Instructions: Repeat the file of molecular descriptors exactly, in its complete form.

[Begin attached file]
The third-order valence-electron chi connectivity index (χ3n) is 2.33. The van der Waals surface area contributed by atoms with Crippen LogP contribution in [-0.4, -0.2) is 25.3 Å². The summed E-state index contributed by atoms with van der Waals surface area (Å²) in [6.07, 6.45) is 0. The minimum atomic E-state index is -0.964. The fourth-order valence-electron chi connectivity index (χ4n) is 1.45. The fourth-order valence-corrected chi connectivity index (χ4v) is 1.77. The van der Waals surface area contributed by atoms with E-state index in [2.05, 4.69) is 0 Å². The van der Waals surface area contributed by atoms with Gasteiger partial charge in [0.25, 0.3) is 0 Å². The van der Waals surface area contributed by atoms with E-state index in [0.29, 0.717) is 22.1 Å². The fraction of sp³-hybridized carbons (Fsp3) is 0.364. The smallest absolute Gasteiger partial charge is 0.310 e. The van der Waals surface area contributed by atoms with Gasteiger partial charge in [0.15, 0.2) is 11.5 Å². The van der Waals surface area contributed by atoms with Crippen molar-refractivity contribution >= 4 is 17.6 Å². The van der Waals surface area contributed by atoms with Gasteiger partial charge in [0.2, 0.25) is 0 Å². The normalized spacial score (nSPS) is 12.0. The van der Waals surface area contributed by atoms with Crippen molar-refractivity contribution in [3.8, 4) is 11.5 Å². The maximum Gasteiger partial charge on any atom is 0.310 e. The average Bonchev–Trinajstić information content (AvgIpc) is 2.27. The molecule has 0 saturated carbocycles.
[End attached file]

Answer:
The third-order valence-electron chi connectivity index (χ3n) is 2.33. The van der Waals surface area contributed by atoms with Crippen LogP contribution in [-0.4, -0.2) is 25.3 Å². The summed E-state index contributed by atoms with van der Waals surface area (Å²) in [6.07, 6.45) is 0. The minimum atomic E-state index is -0.964. The fourth-order valence-electron chi connectivity index (χ4n) is 1.45. The fourth-order valence-corrected chi connectivity index (χ4v) is 1.77. The van der Waals surface area contributed by atoms with E-state index in [2.05, 4.69) is 0 Å². The van der Waals surface area contributed by atoms with Gasteiger partial charge in [0.25, 0.3) is 0 Å². The van der Waals surface area contributed by atoms with E-state index in [0.29, 0.717) is 22.1 Å². The fraction of sp³-hybridized carbons (Fsp3) is 0.364. The smallest absolute Gasteiger partial charge is 0.310 e. The van der Waals surface area contributed by atoms with Gasteiger partial charge in [0.15, 0.2) is 11.5 Å². The van der Waals surface area contributed by atoms with Crippen molar-refractivity contribution >= 4 is 17.6 Å². The van der Waals surface area contributed by atoms with Gasteiger partial charge in [0.2, 0.25) is 0 Å². The normalized spacial score (nSPS) is 12.0. The van der Waals surface area contributed by atoms with Crippen molar-refractivity contribution in [3.8, 4) is 11.5 Å². The maximum Gasteiger partial charge on any atom is 0.310 e. The average Bonchev–Trinajstić information content (AvgIpc) is 2.27. The molecule has 0 saturated carbocycles.